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Does your child have a non-accidental injury?

What is non-accidental injury?

You may have heard of the term “non-accidental injury” in relation to a child. You may be unclear exactly what this means. Essentially, it is a catch-all phrase for every injury that is not considered to be an accident.

Injuries which are typically considered to be “non-accidental” are:

  • suspicious bruises
  • bite marks
  • burns
  • cuts
  • fractures

What is a child protection medical?

If there are concerns about the injuries your child has, you may have been asked for your consent for your child to have a child protection medical evaluation.

A child protection medical evaluation is undertaken when there are safeguarding concerns raised about injuries your child has. It involves a full health check of your child, noting any marks or injuries. Blood tests and x-rays may also need to be done. A pediatrician will discuss this with you and prepare a child protection medical report. The report will give an opinion whether the injuries are non-accidental or not.

What happens if social services become involved?

The Local Authority (social services) may become involved at this point and carry out their own investigations. You may be told to speak to a solicitor if the injuries are considered to be non-accidental. The Local Authority may decide to issue court proceedings, known as care proceedings.

You may be asked to sign an agreement called “section 20 agreement” to agree to your child being placed in foster care or in another family member’s care temporarily. This is not something you have to agree to and it is important you do not sign or agree to section 20 until you have spoken to a solicitor about this.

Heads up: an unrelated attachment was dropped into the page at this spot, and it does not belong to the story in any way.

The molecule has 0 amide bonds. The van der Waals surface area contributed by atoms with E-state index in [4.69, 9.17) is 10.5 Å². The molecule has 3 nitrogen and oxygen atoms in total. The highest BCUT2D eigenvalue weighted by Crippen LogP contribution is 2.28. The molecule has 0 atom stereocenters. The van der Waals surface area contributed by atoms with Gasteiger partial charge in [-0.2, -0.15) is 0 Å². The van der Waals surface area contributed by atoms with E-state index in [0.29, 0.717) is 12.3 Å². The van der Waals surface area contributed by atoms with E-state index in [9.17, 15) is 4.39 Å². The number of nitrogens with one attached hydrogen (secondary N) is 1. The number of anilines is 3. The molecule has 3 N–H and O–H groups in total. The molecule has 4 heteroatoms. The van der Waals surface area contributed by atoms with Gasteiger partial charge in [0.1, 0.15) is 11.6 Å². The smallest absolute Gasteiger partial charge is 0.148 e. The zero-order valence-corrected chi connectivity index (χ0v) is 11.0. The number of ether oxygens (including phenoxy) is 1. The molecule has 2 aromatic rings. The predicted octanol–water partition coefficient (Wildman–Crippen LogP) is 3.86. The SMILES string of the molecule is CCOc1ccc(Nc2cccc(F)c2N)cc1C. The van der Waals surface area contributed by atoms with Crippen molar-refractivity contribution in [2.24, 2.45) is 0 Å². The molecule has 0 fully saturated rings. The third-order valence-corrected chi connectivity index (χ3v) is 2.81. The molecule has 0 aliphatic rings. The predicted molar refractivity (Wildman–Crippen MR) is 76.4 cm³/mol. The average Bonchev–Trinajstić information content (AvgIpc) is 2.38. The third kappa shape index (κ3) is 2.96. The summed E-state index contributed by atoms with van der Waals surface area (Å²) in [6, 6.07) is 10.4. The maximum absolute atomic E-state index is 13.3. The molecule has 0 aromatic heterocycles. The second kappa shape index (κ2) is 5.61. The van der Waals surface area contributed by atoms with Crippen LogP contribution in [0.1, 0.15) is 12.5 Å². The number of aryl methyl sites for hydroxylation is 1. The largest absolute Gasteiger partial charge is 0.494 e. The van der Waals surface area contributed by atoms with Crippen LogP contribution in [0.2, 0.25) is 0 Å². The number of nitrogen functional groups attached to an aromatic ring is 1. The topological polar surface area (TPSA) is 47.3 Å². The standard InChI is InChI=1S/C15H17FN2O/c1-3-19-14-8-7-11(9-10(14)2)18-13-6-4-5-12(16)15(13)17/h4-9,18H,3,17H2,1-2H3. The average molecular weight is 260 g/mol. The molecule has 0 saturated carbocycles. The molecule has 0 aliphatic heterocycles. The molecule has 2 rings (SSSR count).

Facing allegations that you have possibly inflicted injuries to your child is very stressful for parents. The court process often lasts 6 months or longer and the court will need to decide during this process how the injuries were caused and if they are accidental or non-accidental. In making this decision, the court will consider everything including the medical evidence, and the explanations provided by the family.

Non-accidental injuries in children may not lead to court proceedings and could result in important meetings with social services/social care. You may be asked to attend a PLO meeting (public law outline) meeting. This is a meeting that is arranged where social services/social care are very concerned but they want to work with you to avoid court proceedings. This is a meeting where you will need a solicitor and if you are a parent, you will be entitled to legal aid funding.

Where to get legal help and representation?

If your child has suffered injuries and they are considered to be non-accidental, it is important you seek legal advice immediately. You need to look for a solicitor that is experienced in Children Law (not just Family Law).

Legal Aid is available for all parents involved in care proceedings.

If you are the parent of a child subject to care proceedings, you have the legal right to free representation. Our highly experienced Children Legal Team, work closely with many local authorities in the East Midlands such as Nottingham County Council, Derby County Council and Derbyshire Country Council. We can guide you through each step of the way to achieve the best possible outcome for you and your family.

If you would like to book a free initial consultation please ring 01623 665 050 or complete the enquiry form below. 

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